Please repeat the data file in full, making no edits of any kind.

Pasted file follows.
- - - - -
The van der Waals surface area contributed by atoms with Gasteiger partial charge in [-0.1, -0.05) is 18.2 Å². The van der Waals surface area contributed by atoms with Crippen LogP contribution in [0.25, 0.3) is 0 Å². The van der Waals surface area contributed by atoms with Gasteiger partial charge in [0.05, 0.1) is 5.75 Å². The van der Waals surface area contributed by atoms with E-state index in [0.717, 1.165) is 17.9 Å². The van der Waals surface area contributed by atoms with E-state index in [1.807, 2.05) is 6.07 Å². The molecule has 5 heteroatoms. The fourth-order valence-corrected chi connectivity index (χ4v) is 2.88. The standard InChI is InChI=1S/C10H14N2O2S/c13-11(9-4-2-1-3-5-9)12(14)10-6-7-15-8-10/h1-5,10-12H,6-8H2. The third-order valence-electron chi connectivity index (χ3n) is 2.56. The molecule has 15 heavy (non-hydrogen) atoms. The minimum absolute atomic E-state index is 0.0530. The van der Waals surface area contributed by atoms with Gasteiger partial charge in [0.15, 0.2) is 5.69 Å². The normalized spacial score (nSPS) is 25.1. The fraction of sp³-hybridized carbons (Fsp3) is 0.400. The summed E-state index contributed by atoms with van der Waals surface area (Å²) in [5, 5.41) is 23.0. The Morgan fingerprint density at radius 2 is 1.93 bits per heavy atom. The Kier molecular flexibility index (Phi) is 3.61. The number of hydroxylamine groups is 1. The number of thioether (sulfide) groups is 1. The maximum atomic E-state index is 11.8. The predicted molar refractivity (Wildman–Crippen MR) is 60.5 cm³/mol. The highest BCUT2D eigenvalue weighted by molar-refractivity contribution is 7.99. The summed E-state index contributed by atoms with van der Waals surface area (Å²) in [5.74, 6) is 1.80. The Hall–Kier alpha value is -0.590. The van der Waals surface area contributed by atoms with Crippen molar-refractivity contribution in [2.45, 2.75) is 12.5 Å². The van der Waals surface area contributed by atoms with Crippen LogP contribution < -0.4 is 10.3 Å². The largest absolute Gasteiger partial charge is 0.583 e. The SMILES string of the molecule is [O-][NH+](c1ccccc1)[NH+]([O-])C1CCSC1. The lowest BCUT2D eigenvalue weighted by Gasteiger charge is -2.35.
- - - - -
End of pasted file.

The van der Waals surface area contributed by atoms with Gasteiger partial charge in [-0.1, -0.05) is 18.2 Å². The van der Waals surface area contributed by atoms with Crippen LogP contribution in [0.25, 0.3) is 0 Å². The van der Waals surface area contributed by atoms with Gasteiger partial charge in [0.05, 0.1) is 5.75 Å². The van der Waals surface area contributed by atoms with E-state index in [0.717, 1.165) is 17.9 Å². The van der Waals surface area contributed by atoms with E-state index in [1.807, 2.05) is 6.07 Å². The molecule has 5 heteroatoms. The fourth-order valence-corrected chi connectivity index (χ4v) is 2.88. The standard InChI is InChI=1S/C10H14N2O2S/c13-11(9-4-2-1-3-5-9)12(14)10-6-7-15-8-10/h1-5,10-12H,6-8H2. The third-order valence-electron chi connectivity index (χ3n) is 2.56. The molecule has 15 heavy (non-hydrogen) atoms. The minimum absolute atomic E-state index is 0.0530. The van der Waals surface area contributed by atoms with Gasteiger partial charge in [0.15, 0.2) is 5.69 Å². The normalized spacial score (nSPS) is 25.1. The fraction of sp³-hybridized carbons (Fsp3) is 0.400. The summed E-state index contributed by atoms with van der Waals surface area (Å²) in [5, 5.41) is 23.0. The Morgan fingerprint density at radius 2 is 1.93 bits per heavy atom. The Kier molecular flexibility index (Phi) is 3.61. The number of hydroxylamine groups is 1. The number of thioether (sulfide) groups is 1. The maximum atomic E-state index is 11.8. The predicted molar refractivity (Wildman–Crippen MR) is 60.5 cm³/mol. The highest BCUT2D eigenvalue weighted by molar-refractivity contribution is 7.99. The summed E-state index contributed by atoms with van der Waals surface area (Å²) in [5.74, 6) is 1.80. The Hall–Kier alpha value is -0.590. The van der Waals surface area contributed by atoms with Crippen molar-refractivity contribution in [2.45, 2.75) is 12.5 Å². The van der Waals surface area contributed by atoms with Crippen LogP contribution < -0.4 is 10.3 Å². The largest absolute Gasteiger partial charge is 0.583 e. The SMILES string of the molecule is [O-][NH+](c1ccccc1)[NH+]([O-])C1CCSC1. The lowest BCUT2D eigenvalue weighted by Gasteiger charge is -2.35.